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Letting go

The hardest part of parenting is letting go. Katy and I are entering into a new stage of life as empty nesters. In so many ways I have looked forward to this stage of life. I especially looked forward to this during the difficult times, when our young people were fighting so hard to be their own individual person, and testing boundaries at every turn. All in all, Katy and I have been very fortunate to have very good children. I believe that all children test boundaries and do what they can to be different.  

Our youngest daughter Kristina has been on her own now for 6 weeks. When Kristina moved out we realized how much noise that she had contributed to the household. It was not just Kristina but also all of her friends that would come over to visit. When she moved out all of that went with her. I especially do not miss being awakened at 3 am when she would come back from concerts.  

For the most part Katy and I are homebodies. We go to work, go to church and have an occasional date night. I think that one of the things that attracted our children’s friends is that there is no drama here. Katy and I cherish peace and quiet and we have a zero tolerance for things that would disturb that.

Now that we are entering into the empty nester stage of life we realize how much time and energy has been invested in our young adults. Our son Justin will be 18 very soon and he has been spending a lot of time on the weekends with his girlfriend and her family. He is savoring the moment that he can save up enough money to get a moped and move out on his own as well.

Katy and Kristina were doing their thing yesterday running errands so I came home and asked Justin if he was hungry. Asking a teenaged boy if he is hungry is really sort of rhetorical.   Teenagers are always hungry. I can always get Justin to hang out with me if food is involved.

After we ate lunch at Subway’s I asked Justin if he felt brave enough to do some driving. He looked at me and told me that you do not have to be brave to drive. In that instance I realized that I was the one that needed to be brave. I have to let go of the control of the vehicle and let him behind the wheel. It is all part of that letting go that I am not so good at. The trip to the DMV on Leeds Avenue was uneventful, and Justin spent some time practicing his three point turns and parallel parking. Once he was done with that he drove us over to Money Man Pawn on Savannah highway. Justin is really big into musical instruments and amplifiers. He is my rock star musician in the making.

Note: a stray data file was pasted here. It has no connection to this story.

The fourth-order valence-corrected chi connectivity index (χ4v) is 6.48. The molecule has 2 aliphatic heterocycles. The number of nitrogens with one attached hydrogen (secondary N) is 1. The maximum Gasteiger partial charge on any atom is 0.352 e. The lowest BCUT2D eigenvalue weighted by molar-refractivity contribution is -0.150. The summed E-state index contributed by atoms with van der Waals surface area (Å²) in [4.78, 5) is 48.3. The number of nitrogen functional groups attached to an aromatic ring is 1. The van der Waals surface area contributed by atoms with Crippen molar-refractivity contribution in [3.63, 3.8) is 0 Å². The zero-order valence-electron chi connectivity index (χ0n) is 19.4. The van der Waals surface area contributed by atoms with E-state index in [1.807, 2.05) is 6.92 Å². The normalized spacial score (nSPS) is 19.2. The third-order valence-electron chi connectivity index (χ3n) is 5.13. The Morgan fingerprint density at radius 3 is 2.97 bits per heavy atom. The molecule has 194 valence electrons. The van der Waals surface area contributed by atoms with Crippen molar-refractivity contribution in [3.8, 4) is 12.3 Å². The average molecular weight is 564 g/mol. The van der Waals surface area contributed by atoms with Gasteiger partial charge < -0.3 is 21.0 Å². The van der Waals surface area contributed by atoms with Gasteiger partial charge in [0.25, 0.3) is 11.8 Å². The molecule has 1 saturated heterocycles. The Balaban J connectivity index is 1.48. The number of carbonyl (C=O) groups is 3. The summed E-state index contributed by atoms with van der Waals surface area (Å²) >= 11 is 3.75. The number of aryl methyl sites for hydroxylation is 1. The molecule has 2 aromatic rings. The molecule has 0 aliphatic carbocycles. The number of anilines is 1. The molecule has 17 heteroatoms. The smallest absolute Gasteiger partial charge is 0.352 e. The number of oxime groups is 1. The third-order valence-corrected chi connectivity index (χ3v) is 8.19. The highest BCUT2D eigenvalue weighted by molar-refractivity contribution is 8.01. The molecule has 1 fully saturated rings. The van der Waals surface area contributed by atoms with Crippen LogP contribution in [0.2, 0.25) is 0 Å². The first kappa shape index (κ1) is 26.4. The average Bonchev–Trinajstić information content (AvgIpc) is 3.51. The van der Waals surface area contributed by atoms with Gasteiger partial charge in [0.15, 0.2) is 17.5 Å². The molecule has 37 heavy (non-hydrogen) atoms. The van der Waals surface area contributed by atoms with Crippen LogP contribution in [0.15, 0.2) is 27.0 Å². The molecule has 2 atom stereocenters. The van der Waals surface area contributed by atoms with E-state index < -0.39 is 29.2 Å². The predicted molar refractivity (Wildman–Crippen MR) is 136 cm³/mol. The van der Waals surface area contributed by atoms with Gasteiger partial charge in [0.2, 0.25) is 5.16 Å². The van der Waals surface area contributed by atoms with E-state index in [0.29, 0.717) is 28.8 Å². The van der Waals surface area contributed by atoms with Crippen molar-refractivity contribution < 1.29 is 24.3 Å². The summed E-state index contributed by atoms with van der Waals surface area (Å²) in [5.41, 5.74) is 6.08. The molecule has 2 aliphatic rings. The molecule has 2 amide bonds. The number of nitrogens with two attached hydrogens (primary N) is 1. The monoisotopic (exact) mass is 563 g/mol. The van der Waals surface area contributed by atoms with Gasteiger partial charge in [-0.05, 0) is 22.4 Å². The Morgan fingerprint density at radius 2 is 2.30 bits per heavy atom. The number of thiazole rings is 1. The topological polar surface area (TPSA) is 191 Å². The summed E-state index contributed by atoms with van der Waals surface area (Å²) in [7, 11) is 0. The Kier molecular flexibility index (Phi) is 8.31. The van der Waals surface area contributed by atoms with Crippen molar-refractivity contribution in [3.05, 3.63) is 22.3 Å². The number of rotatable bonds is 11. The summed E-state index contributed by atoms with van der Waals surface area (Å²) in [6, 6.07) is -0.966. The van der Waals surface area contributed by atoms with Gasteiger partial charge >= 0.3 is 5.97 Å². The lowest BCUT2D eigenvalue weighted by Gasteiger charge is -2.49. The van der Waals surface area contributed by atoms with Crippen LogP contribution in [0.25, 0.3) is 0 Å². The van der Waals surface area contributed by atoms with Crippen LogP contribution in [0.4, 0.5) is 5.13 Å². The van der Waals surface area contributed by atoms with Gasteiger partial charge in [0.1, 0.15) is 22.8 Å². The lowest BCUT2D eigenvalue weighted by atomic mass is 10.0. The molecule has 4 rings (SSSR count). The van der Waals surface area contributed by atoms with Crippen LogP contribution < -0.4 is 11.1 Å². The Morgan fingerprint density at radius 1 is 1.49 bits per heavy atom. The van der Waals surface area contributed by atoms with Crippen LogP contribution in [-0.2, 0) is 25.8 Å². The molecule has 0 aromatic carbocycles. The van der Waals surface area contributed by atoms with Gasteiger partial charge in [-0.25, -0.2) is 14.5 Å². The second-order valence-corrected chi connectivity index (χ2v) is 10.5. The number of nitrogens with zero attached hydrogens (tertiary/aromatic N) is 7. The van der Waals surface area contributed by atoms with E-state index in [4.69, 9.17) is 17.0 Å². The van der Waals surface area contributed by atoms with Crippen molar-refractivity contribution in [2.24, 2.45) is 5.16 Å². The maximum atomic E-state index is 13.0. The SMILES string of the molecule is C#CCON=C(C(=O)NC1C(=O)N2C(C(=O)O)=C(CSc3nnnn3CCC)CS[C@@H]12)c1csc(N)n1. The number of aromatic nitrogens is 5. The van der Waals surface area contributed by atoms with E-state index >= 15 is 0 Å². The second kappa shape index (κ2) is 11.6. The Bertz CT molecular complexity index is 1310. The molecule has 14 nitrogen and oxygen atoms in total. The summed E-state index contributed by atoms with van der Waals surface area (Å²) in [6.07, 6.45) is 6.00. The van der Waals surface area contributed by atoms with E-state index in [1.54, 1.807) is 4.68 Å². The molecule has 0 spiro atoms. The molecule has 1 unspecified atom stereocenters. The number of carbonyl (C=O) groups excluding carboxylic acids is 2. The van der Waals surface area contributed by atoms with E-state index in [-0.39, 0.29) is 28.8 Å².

I realize that for the most part our job as teachers and mentors will take on a different meaning in the life of our young adults. Hopefully by now we have instilled our beliefs and the difference between right and wrong. We have attempted to teach them good life skills and how to make good decisions. We have taught them to think about what they are about to do and what the consequences are going to be before they do it.

I also realize that our children will always be our children no matter how old they become. I know that they will make choices and decisions that I may not agree with. Despite that we will always love them and be here for them. I can only hope that they will know they are loved and will feel comfortable enough to come to us for advice or just have someone to listen to them. I did not have that in my parents and I have sorely missed it over the years.  

Katy and I will also have to make some adjustments now that we have more time to focus on one another. We find ourselves looking at one another and saying “now what?” Now we move on to the next stage of life and learn how to enjoy life together as a couple. I am looking forward to what the future holds and see how our young adults make lives of their own.

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